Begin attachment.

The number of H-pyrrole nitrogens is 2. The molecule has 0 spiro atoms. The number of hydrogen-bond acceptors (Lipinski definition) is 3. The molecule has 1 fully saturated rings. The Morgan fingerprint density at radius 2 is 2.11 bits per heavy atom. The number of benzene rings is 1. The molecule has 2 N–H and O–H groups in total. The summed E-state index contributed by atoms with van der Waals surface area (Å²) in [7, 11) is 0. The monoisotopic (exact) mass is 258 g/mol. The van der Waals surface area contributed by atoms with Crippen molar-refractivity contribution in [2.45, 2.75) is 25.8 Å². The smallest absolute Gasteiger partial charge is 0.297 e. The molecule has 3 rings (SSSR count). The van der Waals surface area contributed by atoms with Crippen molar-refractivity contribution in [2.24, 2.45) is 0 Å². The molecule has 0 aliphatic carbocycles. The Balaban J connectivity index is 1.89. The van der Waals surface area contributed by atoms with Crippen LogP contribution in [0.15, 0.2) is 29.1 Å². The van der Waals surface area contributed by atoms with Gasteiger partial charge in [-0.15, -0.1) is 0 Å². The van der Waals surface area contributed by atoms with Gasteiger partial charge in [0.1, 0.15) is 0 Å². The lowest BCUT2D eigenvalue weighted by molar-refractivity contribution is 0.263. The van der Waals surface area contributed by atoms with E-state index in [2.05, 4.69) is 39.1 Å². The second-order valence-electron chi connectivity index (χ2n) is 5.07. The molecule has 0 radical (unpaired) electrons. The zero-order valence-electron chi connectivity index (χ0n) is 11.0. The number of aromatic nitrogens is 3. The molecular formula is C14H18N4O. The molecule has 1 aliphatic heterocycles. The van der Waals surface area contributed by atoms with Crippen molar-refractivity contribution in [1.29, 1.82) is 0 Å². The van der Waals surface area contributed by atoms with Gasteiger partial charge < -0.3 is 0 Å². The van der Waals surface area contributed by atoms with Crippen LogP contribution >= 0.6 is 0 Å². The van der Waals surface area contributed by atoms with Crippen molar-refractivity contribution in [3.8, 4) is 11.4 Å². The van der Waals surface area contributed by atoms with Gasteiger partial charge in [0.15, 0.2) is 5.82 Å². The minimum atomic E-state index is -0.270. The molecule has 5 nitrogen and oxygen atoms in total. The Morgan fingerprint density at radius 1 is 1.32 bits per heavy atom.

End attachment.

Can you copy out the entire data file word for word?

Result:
The number of H-pyrrole nitrogens is 2. The molecule has 0 spiro atoms. The number of hydrogen-bond acceptors (Lipinski definition) is 3. The molecule has 1 fully saturated rings. The Morgan fingerprint density at radius 2 is 2.11 bits per heavy atom. The number of benzene rings is 1. The molecule has 2 N–H and O–H groups in total. The summed E-state index contributed by atoms with van der Waals surface area (Å²) in [7, 11) is 0. The monoisotopic (exact) mass is 258 g/mol. The van der Waals surface area contributed by atoms with Crippen molar-refractivity contribution in [2.45, 2.75) is 25.8 Å². The smallest absolute Gasteiger partial charge is 0.297 e. The molecule has 3 rings (SSSR count). The van der Waals surface area contributed by atoms with Crippen molar-refractivity contribution in [2.24, 2.45) is 0 Å². The molecule has 0 aliphatic carbocycles. The Balaban J connectivity index is 1.89. The van der Waals surface area contributed by atoms with Crippen LogP contribution in [0.15, 0.2) is 29.1 Å². The van der Waals surface area contributed by atoms with Gasteiger partial charge in [-0.15, -0.1) is 0 Å². The van der Waals surface area contributed by atoms with Gasteiger partial charge in [0.1, 0.15) is 0 Å². The lowest BCUT2D eigenvalue weighted by molar-refractivity contribution is 0.263. The van der Waals surface area contributed by atoms with E-state index in [2.05, 4.69) is 39.1 Å². The second-order valence-electron chi connectivity index (χ2n) is 5.07. The molecule has 0 radical (unpaired) electrons. The zero-order valence-electron chi connectivity index (χ0n) is 11.0. The number of aromatic nitrogens is 3. The molecular formula is C14H18N4O. The molecule has 1 aliphatic heterocycles. The van der Waals surface area contributed by atoms with Crippen molar-refractivity contribution in [1.29, 1.82) is 0 Å². The van der Waals surface area contributed by atoms with Gasteiger partial charge < -0.3 is 0 Å². The van der Waals surface area contributed by atoms with Crippen LogP contribution >= 0.6 is 0 Å². The van der Waals surface area contributed by atoms with Crippen molar-refractivity contribution in [3.8, 4) is 11.4 Å². The van der Waals surface area contributed by atoms with Gasteiger partial charge in [0.15, 0.2) is 5.82 Å². The minimum atomic E-state index is -0.270. The molecule has 5 nitrogen and oxygen atoms in total. The Morgan fingerprint density at radius 1 is 1.32 bits per heavy atom.